What does the Eden-Monaro result mean?

The Eden-Monaro by-election status quo ante result raises two questions: why isn’t the Prime Minister’s high approval rating translating into an improved rating for the government; and, why do the media keep up the same old tired approaches to covering political events?

The Morrison Government was very successful in initially framing the vote in terms of the 100 years since a government had won an opposition seat in a by-election. That set them up for another miracle claim if they won but also protected them against needing to explain away failure.

They were also helped by the robotic way the media framed the contest. It was as if a computer programmed to pass the Turing Test was spitting out randomly various platitudes which mimicked a conversation.

The words and phrases which followed included: the by-election was a test; failure would intensify Parliamentary Party unrest about Albanese; talking points suggested by staffers, Ministers or Shadow Ministers; plus, any other political commentary cliche you can think of which can be found on any screen or in any print outlet.

And by the Sunday morning talk shows the comments were suggesting that the pundits had never doubted it would happen and the result, despite what they had been saying 24 hours beforehand was irrelevant. Indeed, the ABC’s Jane Norman had it both ways by claiming it was a win for both Albanese AND Morrison.

Although The Sunday Telegraph front page had no doubts about what it all meant with a headline: Popular PM delivers Labor a brutal by-election lesson SCOMO’S SCORCHER

Annika Smethurst and Linda Silmalis added to the headline with the verdict: “Voters in the bellwether electorate of Eden-Monaro last night delivered a savage by-election swing against Labor, with some senior Coalition figures declaring a Liberal victory. The result is a powerful endorsement of the Government’s handling of COVID-19 with Scott Morrison’s personal popularity driving the swing”.

Perhaps the Murdochs ought to get a psychiatrist in to start treating some of their reporters for delusions or change the mixture in the office water dispensers before they start telling us how the Titanic missed the iceberg.

And perhaps the subs could give some thought to the fact that some of the Eden-Monaro voters who survived the bushfires might not be keenly looking forward to more Scomo scorching.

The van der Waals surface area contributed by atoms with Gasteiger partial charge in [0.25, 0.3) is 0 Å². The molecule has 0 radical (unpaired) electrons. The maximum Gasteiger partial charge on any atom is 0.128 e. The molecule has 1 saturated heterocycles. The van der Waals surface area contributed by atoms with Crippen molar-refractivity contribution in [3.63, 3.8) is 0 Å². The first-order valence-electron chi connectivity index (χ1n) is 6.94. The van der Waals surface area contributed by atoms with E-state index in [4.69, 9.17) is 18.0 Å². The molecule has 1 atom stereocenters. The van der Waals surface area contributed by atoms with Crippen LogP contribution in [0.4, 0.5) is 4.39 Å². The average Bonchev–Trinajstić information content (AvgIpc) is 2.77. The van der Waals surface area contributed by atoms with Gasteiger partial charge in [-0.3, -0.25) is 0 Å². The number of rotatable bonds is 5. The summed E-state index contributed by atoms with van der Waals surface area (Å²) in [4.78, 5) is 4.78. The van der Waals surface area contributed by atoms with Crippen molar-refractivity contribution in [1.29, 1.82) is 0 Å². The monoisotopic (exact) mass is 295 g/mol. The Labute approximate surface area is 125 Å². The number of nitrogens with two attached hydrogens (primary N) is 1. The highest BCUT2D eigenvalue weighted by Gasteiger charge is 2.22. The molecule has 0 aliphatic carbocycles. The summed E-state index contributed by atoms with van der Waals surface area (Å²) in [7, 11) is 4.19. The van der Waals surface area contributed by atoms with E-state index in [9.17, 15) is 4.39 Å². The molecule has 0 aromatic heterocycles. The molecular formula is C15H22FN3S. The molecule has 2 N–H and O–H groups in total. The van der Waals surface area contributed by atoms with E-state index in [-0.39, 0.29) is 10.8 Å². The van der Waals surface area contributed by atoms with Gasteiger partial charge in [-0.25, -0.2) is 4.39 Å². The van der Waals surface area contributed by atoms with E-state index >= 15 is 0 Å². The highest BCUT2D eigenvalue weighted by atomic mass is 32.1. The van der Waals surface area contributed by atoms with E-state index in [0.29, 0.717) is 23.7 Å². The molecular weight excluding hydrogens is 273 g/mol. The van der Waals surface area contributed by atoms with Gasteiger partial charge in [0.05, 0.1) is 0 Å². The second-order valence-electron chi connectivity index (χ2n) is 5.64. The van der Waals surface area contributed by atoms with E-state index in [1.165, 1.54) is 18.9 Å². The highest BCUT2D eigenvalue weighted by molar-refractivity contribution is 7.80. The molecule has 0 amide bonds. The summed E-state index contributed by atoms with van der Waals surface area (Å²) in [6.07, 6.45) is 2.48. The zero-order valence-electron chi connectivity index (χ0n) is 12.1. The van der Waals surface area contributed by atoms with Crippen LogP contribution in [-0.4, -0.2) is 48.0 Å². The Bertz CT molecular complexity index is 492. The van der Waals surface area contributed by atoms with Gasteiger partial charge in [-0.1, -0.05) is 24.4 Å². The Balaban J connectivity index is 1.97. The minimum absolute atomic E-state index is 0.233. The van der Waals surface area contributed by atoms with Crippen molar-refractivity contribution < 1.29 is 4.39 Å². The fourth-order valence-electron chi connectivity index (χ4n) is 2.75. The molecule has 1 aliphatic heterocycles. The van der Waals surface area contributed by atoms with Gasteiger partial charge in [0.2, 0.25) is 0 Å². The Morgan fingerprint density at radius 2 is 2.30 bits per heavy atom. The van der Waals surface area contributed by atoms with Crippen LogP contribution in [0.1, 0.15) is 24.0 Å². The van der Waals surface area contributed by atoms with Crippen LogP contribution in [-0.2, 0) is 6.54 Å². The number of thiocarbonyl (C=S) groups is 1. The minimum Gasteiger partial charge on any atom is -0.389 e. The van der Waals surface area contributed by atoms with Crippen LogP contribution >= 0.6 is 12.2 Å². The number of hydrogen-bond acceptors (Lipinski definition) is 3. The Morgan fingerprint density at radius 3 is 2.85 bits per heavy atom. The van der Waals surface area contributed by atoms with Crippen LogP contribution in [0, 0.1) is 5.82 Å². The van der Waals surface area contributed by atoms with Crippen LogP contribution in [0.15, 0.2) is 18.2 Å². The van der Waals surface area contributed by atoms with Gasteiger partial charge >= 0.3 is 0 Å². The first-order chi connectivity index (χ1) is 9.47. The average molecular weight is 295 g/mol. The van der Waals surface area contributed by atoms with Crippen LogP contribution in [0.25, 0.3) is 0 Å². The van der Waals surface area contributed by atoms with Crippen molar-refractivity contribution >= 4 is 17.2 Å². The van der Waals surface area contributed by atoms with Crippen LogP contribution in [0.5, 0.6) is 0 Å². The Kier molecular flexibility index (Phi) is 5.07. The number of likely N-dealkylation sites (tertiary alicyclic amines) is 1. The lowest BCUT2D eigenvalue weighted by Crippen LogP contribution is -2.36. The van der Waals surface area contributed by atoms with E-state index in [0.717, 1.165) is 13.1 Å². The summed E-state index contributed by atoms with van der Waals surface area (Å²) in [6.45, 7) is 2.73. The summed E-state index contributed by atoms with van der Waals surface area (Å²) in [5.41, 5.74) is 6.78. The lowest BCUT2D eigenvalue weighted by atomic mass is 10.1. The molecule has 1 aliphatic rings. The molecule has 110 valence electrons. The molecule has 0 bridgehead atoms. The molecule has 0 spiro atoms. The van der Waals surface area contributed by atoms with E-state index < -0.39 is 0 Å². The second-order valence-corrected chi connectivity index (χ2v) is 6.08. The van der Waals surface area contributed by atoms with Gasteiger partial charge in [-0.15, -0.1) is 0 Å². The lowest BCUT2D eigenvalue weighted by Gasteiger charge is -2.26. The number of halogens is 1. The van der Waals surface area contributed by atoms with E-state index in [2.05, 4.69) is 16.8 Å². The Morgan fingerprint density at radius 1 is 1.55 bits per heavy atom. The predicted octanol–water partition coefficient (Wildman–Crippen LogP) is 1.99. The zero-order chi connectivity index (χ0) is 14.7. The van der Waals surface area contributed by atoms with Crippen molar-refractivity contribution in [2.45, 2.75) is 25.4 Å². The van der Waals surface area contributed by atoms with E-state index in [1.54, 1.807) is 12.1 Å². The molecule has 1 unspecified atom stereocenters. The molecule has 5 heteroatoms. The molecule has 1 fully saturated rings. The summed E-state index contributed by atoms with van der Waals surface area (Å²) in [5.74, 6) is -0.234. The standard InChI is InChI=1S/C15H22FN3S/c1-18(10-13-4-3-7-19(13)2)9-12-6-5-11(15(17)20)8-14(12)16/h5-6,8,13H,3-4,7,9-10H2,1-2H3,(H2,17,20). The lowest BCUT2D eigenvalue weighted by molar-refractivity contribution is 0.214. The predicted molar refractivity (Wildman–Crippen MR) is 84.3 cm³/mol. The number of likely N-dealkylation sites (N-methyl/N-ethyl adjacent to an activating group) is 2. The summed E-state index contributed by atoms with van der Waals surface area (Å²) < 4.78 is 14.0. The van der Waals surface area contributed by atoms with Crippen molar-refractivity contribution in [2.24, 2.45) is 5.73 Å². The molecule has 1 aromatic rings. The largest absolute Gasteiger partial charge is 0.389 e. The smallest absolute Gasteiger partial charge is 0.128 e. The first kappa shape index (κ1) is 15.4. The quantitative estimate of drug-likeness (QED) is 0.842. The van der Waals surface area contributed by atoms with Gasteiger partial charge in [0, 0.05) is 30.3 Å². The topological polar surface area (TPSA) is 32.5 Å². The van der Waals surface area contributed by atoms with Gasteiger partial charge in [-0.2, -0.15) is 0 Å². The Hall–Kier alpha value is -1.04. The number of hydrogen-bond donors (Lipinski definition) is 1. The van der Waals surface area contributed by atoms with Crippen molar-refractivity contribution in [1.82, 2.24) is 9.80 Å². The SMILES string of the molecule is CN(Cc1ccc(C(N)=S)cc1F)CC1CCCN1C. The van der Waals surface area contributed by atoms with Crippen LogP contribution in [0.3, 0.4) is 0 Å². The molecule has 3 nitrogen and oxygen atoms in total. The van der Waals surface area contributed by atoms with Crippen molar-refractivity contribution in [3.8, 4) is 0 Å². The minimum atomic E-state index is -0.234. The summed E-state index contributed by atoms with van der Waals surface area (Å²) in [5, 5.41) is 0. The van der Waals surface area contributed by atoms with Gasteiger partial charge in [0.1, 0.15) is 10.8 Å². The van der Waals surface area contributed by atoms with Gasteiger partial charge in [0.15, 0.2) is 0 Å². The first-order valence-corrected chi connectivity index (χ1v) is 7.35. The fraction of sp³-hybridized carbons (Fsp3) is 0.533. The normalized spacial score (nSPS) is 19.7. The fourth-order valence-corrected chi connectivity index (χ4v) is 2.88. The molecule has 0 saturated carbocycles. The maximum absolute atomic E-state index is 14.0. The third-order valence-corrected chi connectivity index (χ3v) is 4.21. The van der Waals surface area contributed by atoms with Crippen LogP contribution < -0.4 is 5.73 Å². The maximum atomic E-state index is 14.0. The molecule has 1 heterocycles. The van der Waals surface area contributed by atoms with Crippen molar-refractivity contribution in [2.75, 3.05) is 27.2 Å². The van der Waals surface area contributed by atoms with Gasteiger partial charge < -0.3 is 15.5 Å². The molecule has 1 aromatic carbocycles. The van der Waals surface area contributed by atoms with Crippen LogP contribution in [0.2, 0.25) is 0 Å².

But the first puzzle – the inability of Morrison to transfer his high approval ratings to his Government – is not easy to solve.

It might be that the approval rating merely relates to his COVID-19 response and some relief from him not reprising his bushfires performance. That’s plausible and possible.

The party standing opinion polls might be wrong even though they are consistent with the last election outcome and the poll results since then. They are also within a 3.5% error margin so they could represent a landslide win or loss although the consistency makes that implausible.

Morrison’s approval ratings are also not that different from those of the State Premiers even if not as good as Tasmania’s Peter Gutwein nor that of Daniel Andrews despite all his recent Party and virus problems. Although you wouldn’t know that about Andrews from the recent hysterical Greg Sheridan spray, in which you could almost feel the spittle spring forth from the page, about the Premier’s failings.

More probably people are smart enough to make a distinction between competence in handling a virus emergency and other issues. After all the 51-49 split not only mirrors the last election result but also reflects that there are a lot of people out there who don’t trust the government to resolve long standard policy problems around the climate emergency, low productivity, stagnant wages and record debt levels (even before the COVID-19 stimulus).

In the latter case, however, it is a tribute to Liberal-National and Murdoch media propaganda that you would never know that in January 2020 (before the pandemic) the Institute of International Finance’s Global Debt Monitor said: “Government debt-to-GDP ratio hit an all-time high in Australia and the US.”

After seven years in office it takes astonishing cheek for a government to blame that on Kevin Rudd and Julia Gillard.

What is overwhelmingly clear however is: Eden-Monaro probably has no significance other than that artificially imposed on it by the commentariat; the commentariat’s comments are largely useless; with so many clichés that wouldn’t pass the Turing test the political views of much of the Press Gallery opinions are either useless, banal, simplistic, repetitious or all of the above; and, none of us really know just why the disparity exists, whether it will continue or how significant it is.

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Noel Turnbull is a blogger who has had a 40-year-plus career in public relations, politics, journalism and academia.

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